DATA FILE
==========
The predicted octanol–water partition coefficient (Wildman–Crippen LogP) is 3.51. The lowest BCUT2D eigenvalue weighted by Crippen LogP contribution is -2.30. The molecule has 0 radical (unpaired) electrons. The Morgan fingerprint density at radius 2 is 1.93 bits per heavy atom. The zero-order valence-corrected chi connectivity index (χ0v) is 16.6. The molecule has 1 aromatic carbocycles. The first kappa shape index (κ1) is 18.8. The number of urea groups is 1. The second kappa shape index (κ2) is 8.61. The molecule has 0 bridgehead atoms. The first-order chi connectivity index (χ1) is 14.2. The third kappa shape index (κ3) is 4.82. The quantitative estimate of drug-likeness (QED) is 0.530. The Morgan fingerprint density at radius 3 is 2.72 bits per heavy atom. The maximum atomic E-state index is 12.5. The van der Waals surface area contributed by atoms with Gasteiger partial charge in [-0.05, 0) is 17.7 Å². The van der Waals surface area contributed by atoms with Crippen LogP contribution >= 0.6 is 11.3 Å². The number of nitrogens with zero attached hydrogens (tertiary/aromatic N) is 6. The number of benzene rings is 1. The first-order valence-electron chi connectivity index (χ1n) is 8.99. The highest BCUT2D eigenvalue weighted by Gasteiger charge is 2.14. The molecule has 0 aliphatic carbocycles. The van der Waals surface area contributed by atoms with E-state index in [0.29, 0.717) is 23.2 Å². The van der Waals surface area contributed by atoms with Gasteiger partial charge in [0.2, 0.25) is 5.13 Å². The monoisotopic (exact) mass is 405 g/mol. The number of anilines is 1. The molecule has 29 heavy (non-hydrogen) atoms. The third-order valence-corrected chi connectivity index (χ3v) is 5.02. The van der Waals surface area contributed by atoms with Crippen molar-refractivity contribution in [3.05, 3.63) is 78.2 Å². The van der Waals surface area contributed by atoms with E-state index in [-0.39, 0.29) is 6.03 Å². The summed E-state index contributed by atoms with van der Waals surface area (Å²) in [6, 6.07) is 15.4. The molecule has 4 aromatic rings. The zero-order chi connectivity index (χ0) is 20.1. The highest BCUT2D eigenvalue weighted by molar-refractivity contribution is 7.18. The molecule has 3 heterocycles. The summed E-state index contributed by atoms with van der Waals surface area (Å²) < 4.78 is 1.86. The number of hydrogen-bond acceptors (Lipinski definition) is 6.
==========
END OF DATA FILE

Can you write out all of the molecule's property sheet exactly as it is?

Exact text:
The predicted octanol–water partition coefficient (Wildman–Crippen LogP) is 3.51. The lowest BCUT2D eigenvalue weighted by Crippen LogP contribution is -2.30. The molecule has 0 radical (unpaired) electrons. The Morgan fingerprint density at radius 2 is 1.93 bits per heavy atom. The zero-order valence-corrected chi connectivity index (χ0v) is 16.6. The molecule has 1 aromatic carbocycles. The first kappa shape index (κ1) is 18.8. The number of urea groups is 1. The second kappa shape index (κ2) is 8.61. The molecule has 0 bridgehead atoms. The first-order chi connectivity index (χ1) is 14.2. The third kappa shape index (κ3) is 4.82. The quantitative estimate of drug-likeness (QED) is 0.530. The Morgan fingerprint density at radius 3 is 2.72 bits per heavy atom. The maximum atomic E-state index is 12.5. The van der Waals surface area contributed by atoms with Gasteiger partial charge in [-0.05, 0) is 17.7 Å². The van der Waals surface area contributed by atoms with Crippen LogP contribution >= 0.6 is 11.3 Å². The number of nitrogens with zero attached hydrogens (tertiary/aromatic N) is 6. The number of benzene rings is 1. The first-order valence-electron chi connectivity index (χ1n) is 8.99. The highest BCUT2D eigenvalue weighted by Gasteiger charge is 2.14. The molecule has 0 aliphatic carbocycles. The van der Waals surface area contributed by atoms with E-state index in [0.29, 0.717) is 23.2 Å². The van der Waals surface area contributed by atoms with Gasteiger partial charge in [0.2, 0.25) is 5.13 Å². The monoisotopic (exact) mass is 405 g/mol. The number of anilines is 1. The molecule has 29 heavy (non-hydrogen) atoms. The third-order valence-corrected chi connectivity index (χ3v) is 5.02. The van der Waals surface area contributed by atoms with Crippen molar-refractivity contribution in [3.05, 3.63) is 78.2 Å². The van der Waals surface area contributed by atoms with E-state index in [-0.39, 0.29) is 6.03 Å². The summed E-state index contributed by atoms with van der Waals surface area (Å²) in [6, 6.07) is 15.4. The molecule has 4 aromatic rings. The zero-order chi connectivity index (χ0) is 20.1. The highest BCUT2D eigenvalue weighted by molar-refractivity contribution is 7.18. The molecule has 3 heterocycles. The summed E-state index contributed by atoms with van der Waals surface area (Å²) < 4.78 is 1.86. The number of hydrogen-bond acceptors (Lipinski definition) is 6.